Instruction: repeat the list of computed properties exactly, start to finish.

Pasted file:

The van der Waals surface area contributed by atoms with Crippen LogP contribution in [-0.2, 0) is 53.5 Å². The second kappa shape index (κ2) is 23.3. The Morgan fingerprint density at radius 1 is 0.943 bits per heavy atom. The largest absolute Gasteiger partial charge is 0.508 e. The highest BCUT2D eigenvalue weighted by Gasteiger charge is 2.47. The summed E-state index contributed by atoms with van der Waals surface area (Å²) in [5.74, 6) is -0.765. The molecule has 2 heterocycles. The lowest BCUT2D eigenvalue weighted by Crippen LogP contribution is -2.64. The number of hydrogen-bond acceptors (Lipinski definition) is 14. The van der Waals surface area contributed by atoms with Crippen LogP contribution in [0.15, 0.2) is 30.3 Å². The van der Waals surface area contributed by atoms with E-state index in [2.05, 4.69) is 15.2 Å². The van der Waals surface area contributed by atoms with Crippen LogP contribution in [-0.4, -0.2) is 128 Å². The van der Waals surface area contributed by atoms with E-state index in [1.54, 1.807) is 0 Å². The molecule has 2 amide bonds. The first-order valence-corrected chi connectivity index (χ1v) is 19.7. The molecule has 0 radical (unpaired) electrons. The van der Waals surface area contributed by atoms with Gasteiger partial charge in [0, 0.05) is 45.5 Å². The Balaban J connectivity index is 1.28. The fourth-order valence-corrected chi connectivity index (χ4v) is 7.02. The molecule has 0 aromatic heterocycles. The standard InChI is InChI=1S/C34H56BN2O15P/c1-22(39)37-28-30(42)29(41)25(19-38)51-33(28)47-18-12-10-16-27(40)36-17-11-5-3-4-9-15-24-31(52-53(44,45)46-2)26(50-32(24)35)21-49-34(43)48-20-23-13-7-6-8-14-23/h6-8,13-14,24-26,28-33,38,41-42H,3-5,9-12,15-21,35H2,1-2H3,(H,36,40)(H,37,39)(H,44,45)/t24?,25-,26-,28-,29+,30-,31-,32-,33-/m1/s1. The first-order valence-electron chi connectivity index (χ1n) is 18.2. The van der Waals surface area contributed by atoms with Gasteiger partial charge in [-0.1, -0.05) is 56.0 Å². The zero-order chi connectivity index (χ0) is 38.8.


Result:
The van der Waals surface area contributed by atoms with Crippen LogP contribution in [-0.2, 0) is 53.5 Å². The second kappa shape index (κ2) is 23.3. The Morgan fingerprint density at radius 1 is 0.943 bits per heavy atom. The largest absolute Gasteiger partial charge is 0.508 e. The highest BCUT2D eigenvalue weighted by Gasteiger charge is 2.47. The summed E-state index contributed by atoms with van der Waals surface area (Å²) in [5.74, 6) is -0.765. The molecule has 2 heterocycles. The lowest BCUT2D eigenvalue weighted by Crippen LogP contribution is -2.64. The number of hydrogen-bond acceptors (Lipinski definition) is 14. The van der Waals surface area contributed by atoms with Crippen LogP contribution in [0.15, 0.2) is 30.3 Å². The van der Waals surface area contributed by atoms with E-state index in [2.05, 4.69) is 15.2 Å². The van der Waals surface area contributed by atoms with Crippen LogP contribution in [-0.4, -0.2) is 128 Å². The van der Waals surface area contributed by atoms with E-state index in [1.54, 1.807) is 0 Å². The molecule has 2 amide bonds. The first-order valence-corrected chi connectivity index (χ1v) is 19.7. The molecule has 0 radical (unpaired) electrons. The van der Waals surface area contributed by atoms with Gasteiger partial charge in [0, 0.05) is 45.5 Å². The Balaban J connectivity index is 1.28. The fourth-order valence-corrected chi connectivity index (χ4v) is 7.02. The molecule has 0 aromatic heterocycles. The standard InChI is InChI=1S/C34H56BN2O15P/c1-22(39)37-28-30(42)29(41)25(19-38)51-33(28)47-18-12-10-16-27(40)36-17-11-5-3-4-9-15-24-31(52-53(44,45)46-2)26(50-32(24)35)21-49-34(43)48-20-23-13-7-6-8-14-23/h6-8,13-14,24-26,28-33,38,41-42H,3-5,9-12,15-21,35H2,1-2H3,(H,36,40)(H,37,39)(H,44,45)/t24?,25-,26-,28-,29+,30-,31-,32-,33-/m1/s1. The first-order valence-electron chi connectivity index (χ1n) is 18.2. The van der Waals surface area contributed by atoms with Gasteiger partial charge in [-0.1, -0.05) is 56.0 Å². The zero-order chi connectivity index (χ0) is 38.8.